2. Follow-up testing of patients considered high risk for thyroid cancer recurrence (those with 1. macroscopic tumor invasion, 2. incomplete tumor resection, 3. distant metastases, and possibly 4. thyroglobulinemia out of proportion to what is seen on the post‑treatment scan) and who have unmeasurable basal thyroglobulin (Tg) levels and are deemed to be at significantly increased risk of side-effects/complications from undergoing thyroid hormone withdrawal.

The FDA has complete information listed here about what qualifies as increased risk of side-effects and complications. If you are concerned about obtaining thyrogen, read the linked info, print it out, take notes, and discuss it with your doctor.

Have you ever gone hypo for full body scans or radioactive iodine treatment? Have you ever used thyrogen before?

To learn more about thyroid cancer, read Everything Changes: The Insider’s Guide to Cancer in Your 20s and 30s.

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April 25, 2010

Do You Manipulate Your Docs for Attention?

Was it because I was twenty-seven, a woman, or both that my doctors doubted my capacity to participate in serious dialogue about my cancer? They presented me with only the thinnest shreds of pre-digested information about my care. I played a constant charade to glean from them answers that reflected the complexity of my disease. My greatest asset: my InterArts degree in theater and choreography.

Acting classes taught me how to build a facade. I held back tears instead of bawling. I straightened my spine with confidence instead of slumping in defeat with the news of recurrence after recurrence. Employing gripping, direct eye contact, I forced my doctors to focus on me instead of shuffling papers.

A quick improviser, I read and responded to my surgeon and endocrinologist in a flash, returning their comments with complex questions. I packed rapid-fire dialogue into my five-minute appointments, the clock no longer an excuse for their Patient-101 spiels that were rungs below my level of medical comprehension.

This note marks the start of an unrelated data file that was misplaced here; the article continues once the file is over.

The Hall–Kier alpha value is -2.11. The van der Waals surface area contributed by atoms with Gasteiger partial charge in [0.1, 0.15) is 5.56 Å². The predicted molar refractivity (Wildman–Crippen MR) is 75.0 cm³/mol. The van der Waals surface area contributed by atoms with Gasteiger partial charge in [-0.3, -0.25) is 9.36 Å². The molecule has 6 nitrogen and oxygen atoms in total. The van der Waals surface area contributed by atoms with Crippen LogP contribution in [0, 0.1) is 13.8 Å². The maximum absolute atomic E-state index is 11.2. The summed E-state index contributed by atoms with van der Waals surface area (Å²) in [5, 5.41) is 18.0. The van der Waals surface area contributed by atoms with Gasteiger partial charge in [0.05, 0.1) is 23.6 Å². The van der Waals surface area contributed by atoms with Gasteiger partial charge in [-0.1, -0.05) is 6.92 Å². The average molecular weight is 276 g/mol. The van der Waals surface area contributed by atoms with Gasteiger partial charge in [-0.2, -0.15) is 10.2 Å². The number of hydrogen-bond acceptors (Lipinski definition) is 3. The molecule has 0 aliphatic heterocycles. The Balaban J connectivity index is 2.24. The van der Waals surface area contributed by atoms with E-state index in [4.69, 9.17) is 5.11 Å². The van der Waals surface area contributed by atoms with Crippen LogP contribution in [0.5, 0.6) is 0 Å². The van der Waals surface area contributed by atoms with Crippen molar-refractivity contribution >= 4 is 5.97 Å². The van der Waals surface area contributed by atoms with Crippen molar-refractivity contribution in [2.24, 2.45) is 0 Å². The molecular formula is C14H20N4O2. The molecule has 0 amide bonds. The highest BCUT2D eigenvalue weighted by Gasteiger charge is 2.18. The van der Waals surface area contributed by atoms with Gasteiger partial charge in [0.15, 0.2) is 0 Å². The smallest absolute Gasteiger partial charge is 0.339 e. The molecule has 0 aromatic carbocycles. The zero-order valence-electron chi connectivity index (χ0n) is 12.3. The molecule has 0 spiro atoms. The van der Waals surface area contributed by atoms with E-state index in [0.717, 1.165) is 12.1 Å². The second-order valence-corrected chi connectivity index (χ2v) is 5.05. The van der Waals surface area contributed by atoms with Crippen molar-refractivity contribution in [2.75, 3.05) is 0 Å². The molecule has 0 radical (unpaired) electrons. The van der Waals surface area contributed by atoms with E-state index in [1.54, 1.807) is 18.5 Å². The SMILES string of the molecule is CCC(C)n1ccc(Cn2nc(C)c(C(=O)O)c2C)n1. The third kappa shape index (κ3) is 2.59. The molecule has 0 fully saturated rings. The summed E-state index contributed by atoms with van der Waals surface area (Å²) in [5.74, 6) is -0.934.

Abandoning the role of dumbed-down patient, I favored playing a mentee eager to learn from my doctors. I changed my costume accordingly. While I preferred the snuggly garb of hoodies and sweats that accommodated my cancer lethargy, I instead wore skirts, v-neck sweaters, and makeup.

As I perfected my charade, the time, attention, and intelligent answers I received from my doctors increased. My surgeon started joking that he was going to make me his fellow and take me on rounds.

I began to wonder if I was subtly whoring myself to my doctors to get the care and consideration I deserved. They were all men. My legs are ridiculously long and I look pretty hot in a skirt. Would I have succeeded if I were overweight or wore my favorite Old Navy fleece sweats? And, if my doctors were women would my tactics still work?

When I spoke about my findings from studies I researched on Pub Med, I sandwiched my statements between heavy doses of wit and charm. Did my doctors’ male patients have to play the ditz game to camouflage their smarts?

Over the past ten-years, my doctors and I have often changed the course of my treatment based on rational problem solving ideas I presented to them that were frequently in opposition to their initial orders. I’m proud of the care I’ve received. It wasn’t always handed to me. I worked hard for it, falling apart tired to the bone when I came home from my appointments. Am I any less proud because of the tactics I used? Not at all. I’ll leave that shame for my doctors.

Have you used tactics to get your doctors to pay more attention to you or answer your questions on an in-depth level?

Check out Everything Changes: The Insider’s Guide to Cancer in Your 20s and 30s to learn more about how other young patients manage appointments and hospital stays.